make it seem like Naylor doesn’t want kids and teens smoking he says that he doesn’t
want the teenager with lung cancer to die, because then they lose a customer. With
this statement, Naylor has gone from hated to loved with an easy play on
emotion.  Cigarette packaging is aimed at
teens with the bright colors and characters such as “Joe Camal.”  That is
why Senator Ortolan Finistirre wants to make it mandatory that all the packages
have skull and crossbones on them to indicate that the substances within are
poisonous. Towards the end of the movie, in front of congress, Naylor states
that most people know that cigarettes can be dangerous, and the Senator rebuttal’s
that the skull and crossbones will be on the package for those who don’t, like
children.  The notion that the tobacco
companies are marketing to children definitely touches on the idea of unethical
marketing. I believe that it is unethical to exploit the fact that children do
not understand that the substances within are harmful and that teenagers at a
young age simply do not care and become addicted, so that by the time they do
start to care about their health, they cannot stop smoking. Going along with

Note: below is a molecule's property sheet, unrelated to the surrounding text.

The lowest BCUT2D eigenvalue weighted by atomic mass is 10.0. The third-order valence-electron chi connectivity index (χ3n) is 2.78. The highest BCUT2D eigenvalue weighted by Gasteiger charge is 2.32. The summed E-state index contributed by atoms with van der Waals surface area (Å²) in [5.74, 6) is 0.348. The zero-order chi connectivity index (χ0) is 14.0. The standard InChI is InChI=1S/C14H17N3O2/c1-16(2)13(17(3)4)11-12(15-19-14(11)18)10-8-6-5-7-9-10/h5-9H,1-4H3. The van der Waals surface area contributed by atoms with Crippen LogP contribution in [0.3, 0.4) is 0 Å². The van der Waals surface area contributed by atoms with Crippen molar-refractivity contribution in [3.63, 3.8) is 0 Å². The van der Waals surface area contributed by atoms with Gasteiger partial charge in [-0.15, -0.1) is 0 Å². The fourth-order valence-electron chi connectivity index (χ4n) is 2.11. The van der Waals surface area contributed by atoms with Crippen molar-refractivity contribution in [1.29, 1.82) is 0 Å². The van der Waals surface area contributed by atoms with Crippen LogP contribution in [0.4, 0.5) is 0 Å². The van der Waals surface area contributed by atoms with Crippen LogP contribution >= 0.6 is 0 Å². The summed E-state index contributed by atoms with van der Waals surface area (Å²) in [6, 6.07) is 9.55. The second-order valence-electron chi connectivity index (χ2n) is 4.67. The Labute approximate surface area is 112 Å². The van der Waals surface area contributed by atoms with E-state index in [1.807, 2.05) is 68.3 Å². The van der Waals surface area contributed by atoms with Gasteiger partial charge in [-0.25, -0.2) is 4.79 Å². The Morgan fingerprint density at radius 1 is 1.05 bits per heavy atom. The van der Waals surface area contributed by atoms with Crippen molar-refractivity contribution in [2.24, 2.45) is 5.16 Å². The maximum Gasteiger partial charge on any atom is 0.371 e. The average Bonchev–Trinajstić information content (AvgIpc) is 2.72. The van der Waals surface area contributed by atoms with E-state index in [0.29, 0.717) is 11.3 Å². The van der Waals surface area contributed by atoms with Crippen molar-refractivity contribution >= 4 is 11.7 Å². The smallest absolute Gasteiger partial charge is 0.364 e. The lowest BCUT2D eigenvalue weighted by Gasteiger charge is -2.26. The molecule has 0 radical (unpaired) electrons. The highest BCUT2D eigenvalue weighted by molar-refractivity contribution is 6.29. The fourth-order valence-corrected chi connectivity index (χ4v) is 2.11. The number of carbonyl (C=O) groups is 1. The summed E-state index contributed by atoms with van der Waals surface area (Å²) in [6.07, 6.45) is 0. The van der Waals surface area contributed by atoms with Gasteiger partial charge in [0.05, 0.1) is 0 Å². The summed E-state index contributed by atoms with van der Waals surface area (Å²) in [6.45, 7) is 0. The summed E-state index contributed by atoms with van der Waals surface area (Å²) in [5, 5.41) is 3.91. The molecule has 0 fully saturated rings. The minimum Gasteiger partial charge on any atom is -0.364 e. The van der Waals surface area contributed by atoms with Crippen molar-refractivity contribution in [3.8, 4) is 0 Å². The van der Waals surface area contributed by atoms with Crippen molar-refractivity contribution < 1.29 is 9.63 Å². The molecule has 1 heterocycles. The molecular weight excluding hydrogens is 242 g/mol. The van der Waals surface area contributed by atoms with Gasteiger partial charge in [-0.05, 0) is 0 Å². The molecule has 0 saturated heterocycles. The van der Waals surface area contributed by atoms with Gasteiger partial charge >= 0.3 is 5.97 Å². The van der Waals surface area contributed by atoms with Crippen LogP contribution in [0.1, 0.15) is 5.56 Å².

the use of marketing in the cigarette industry, Naylor knows that smoking isn’t
seen publicly as it used to be and convinces his boss that cigarette smoking
needs to been seen as cool again, and the way to do that is to incorporate them
back into Hollywood movies. Movies use to portray smoking as luxurious and glamorous;
this suggests such marketing tactics as product placement in films.  

mentioned above, the tobacco company was also faced with the problem of
governmental interference. The senator wants the symbol for poison on every
pack of cigarettes to help inform the public about the harmful effects of
smoking. For a long time, tobacco companies would ignore the effects of smoking
and claim that there was no scientific evidence proving the dangers. When Naylor
testified in front of congress he agreed that cigarettes are harmful however,
said that the people should have a right to choose without government interference.
I agree with Naylor, I don’t think the government should be able to interfere
with personal choices especially if the dangers are clearly knowledgeable. Government
interference presents itself in many industries, such as the three presented in
the film: alcohol, guns, and tobacco.

Naylor often uses deliberative arguments to get his points across. This can be
seen a lot in the closing scene at the hearing in front of the congressional
committee. Naylor argues that people should not be influenced by poison symbols
on packaging and be able to make their own decisions. He argues that people
should educated their children and themselves about the harms of smoking, along